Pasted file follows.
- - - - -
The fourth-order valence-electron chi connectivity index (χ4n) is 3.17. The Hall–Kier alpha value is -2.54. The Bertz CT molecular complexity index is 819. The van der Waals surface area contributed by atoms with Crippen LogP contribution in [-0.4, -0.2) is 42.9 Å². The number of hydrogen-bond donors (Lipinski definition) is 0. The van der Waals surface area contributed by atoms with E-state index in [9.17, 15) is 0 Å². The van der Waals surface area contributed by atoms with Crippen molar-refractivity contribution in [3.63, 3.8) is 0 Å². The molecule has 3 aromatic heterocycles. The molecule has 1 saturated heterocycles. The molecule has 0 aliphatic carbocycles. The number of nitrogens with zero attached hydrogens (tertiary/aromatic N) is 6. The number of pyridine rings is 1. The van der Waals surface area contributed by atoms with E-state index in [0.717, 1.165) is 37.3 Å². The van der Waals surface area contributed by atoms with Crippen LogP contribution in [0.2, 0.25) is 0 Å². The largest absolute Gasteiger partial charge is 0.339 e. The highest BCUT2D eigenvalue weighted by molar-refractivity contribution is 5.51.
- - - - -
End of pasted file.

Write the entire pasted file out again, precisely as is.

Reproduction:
The fourth-order valence-electron chi connectivity index (χ4n) is 3.17. The Hall–Kier alpha value is -2.54. The Bertz CT molecular complexity index is 819. The van der Waals surface area contributed by atoms with Crippen LogP contribution in [-0.4, -0.2) is 42.9 Å². The number of hydrogen-bond donors (Lipinski definition) is 0. The van der Waals surface area contributed by atoms with E-state index in [9.17, 15) is 0 Å². The van der Waals surface area contributed by atoms with Crippen molar-refractivity contribution in [3.63, 3.8) is 0 Å². The molecule has 3 aromatic heterocycles. The molecule has 1 saturated heterocycles. The molecule has 0 aliphatic carbocycles. The number of nitrogens with zero attached hydrogens (tertiary/aromatic N) is 6. The number of pyridine rings is 1. The van der Waals surface area contributed by atoms with E-state index in [0.717, 1.165) is 37.3 Å². The van der Waals surface area contributed by atoms with Crippen LogP contribution in [0.2, 0.25) is 0 Å². The largest absolute Gasteiger partial charge is 0.339 e. The highest BCUT2D eigenvalue weighted by molar-refractivity contribution is 5.51.